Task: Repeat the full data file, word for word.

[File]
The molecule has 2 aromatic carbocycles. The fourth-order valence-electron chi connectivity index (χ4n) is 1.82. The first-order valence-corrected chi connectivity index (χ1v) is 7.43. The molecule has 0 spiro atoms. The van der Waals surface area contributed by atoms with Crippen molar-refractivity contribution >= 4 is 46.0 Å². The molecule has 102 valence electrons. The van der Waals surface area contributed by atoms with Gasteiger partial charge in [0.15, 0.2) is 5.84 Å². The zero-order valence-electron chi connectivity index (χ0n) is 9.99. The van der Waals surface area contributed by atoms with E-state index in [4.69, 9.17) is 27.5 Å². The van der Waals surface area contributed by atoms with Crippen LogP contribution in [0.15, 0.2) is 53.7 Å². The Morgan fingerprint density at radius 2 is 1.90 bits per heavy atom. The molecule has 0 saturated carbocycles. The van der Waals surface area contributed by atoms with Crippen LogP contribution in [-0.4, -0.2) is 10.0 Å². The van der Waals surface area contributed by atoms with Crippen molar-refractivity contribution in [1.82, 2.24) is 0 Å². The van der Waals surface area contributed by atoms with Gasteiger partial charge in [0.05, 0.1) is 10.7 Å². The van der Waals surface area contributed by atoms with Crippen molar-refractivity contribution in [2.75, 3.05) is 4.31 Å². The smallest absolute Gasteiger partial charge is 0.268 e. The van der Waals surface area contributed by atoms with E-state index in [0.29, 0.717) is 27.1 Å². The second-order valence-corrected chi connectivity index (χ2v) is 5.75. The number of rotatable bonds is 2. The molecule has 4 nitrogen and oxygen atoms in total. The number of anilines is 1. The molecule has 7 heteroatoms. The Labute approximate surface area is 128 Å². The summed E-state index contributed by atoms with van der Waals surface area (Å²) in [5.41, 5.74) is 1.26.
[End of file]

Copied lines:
The molecule has 2 aromatic carbocycles. The fourth-order valence-electron chi connectivity index (χ4n) is 1.82. The first-order valence-corrected chi connectivity index (χ1v) is 7.43. The molecule has 0 spiro atoms. The van der Waals surface area contributed by atoms with Crippen molar-refractivity contribution >= 4 is 46.0 Å². The molecule has 102 valence electrons. The van der Waals surface area contributed by atoms with Gasteiger partial charge in [0.15, 0.2) is 5.84 Å². The zero-order valence-electron chi connectivity index (χ0n) is 9.99. The van der Waals surface area contributed by atoms with E-state index in [4.69, 9.17) is 27.5 Å². The van der Waals surface area contributed by atoms with Crippen LogP contribution in [0.15, 0.2) is 53.7 Å². The Morgan fingerprint density at radius 2 is 1.90 bits per heavy atom. The molecule has 0 saturated carbocycles. The van der Waals surface area contributed by atoms with Crippen LogP contribution in [-0.4, -0.2) is 10.0 Å². The van der Waals surface area contributed by atoms with Crippen molar-refractivity contribution in [1.82, 2.24) is 0 Å². The van der Waals surface area contributed by atoms with Gasteiger partial charge in [0.05, 0.1) is 10.7 Å². The van der Waals surface area contributed by atoms with Crippen molar-refractivity contribution in [2.75, 3.05) is 4.31 Å². The smallest absolute Gasteiger partial charge is 0.268 e. The van der Waals surface area contributed by atoms with E-state index in [0.29, 0.717) is 27.1 Å². The second-order valence-corrected chi connectivity index (χ2v) is 5.75. The number of rotatable bonds is 2. The molecule has 4 nitrogen and oxygen atoms in total. The number of anilines is 1. The molecule has 7 heteroatoms. The Labute approximate surface area is 128 Å². The summed E-state index contributed by atoms with van der Waals surface area (Å²) in [5.41, 5.74) is 1.26.